The way most people value education is wrong. In this post, I argue that the "useless" and "impractical" humanities degrees are actually some of the most valuable for our society. They are a public benefit to everyone, even if the person with that degree never earns any money from it. Therefore, society should pay the cost of higher education.
One of the most important concepts in economics related to politics is the concept of externalities. The basic idea is that an exchange can have hidden costs which are paid by 3rd parties, often without even realizing it. The most common example is air pollution. If you buy cheap electricity from a coal plant, you can save money and the coal plant makes a profit, but everyone around suffers from the air pollution of the burning coal. This paper estimates the external costs of coal as "damages range from 0.8 to 5.6 times value added." In other words, the coal industry costs society as much as 5 times more than its profits! The coal companies are earning money, but they're incredibly destructive to everyone else. As I've said before, renewable energy is already cheaper than coal, if you look closely at the real costs.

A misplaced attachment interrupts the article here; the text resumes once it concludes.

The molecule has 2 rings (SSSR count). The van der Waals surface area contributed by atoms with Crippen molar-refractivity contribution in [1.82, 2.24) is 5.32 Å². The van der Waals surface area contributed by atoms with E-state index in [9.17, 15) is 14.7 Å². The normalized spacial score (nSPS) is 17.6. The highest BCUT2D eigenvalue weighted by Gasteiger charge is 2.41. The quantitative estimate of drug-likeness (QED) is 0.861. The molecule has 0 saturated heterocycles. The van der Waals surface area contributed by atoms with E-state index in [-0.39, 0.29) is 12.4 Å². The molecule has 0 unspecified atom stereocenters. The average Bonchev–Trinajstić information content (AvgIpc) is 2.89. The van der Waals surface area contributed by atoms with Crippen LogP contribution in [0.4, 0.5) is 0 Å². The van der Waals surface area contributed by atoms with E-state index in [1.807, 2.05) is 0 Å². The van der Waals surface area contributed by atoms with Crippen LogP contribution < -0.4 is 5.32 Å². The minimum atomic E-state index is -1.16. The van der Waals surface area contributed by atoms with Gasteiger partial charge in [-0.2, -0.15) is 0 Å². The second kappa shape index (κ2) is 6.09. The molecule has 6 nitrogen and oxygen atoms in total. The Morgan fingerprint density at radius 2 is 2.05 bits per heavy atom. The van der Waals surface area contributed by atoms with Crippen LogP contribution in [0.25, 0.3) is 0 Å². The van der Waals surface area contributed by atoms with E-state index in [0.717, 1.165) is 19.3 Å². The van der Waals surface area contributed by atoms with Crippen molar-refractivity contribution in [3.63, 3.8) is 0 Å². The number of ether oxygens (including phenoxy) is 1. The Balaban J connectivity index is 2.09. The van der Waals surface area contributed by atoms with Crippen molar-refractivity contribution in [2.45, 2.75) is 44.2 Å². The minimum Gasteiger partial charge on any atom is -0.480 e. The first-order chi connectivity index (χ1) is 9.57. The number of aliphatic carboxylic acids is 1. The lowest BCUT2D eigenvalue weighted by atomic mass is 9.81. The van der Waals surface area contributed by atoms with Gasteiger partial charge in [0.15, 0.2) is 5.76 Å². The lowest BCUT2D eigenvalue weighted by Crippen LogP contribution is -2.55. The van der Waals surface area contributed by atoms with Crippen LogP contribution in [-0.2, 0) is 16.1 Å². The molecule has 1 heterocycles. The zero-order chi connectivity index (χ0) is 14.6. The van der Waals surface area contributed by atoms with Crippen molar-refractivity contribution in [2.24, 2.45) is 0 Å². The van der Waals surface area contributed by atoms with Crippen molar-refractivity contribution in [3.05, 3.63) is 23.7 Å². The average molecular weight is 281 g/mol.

Coal is an industry with negative externalities, but there are other industries which have positive externalities. Any nonprofits will (in theory) externalize all their benefits. A highway or railroad allows travel, without which many cities wouldn’t even exist. Farmers typically get paid very little, but without them everyone else would starve to death. These are all examples of industries which benefit the rest of society more than they benefit themselves.
In the same way, education should be thought of as an industry with positive externalities. Most people agree with this concept for public K-12 schools, but they balk at the idea of publically funding all secondary education. They say, "College tuition should be paid by college students! If they can’t afford it, they can take out loans." What’s the problem?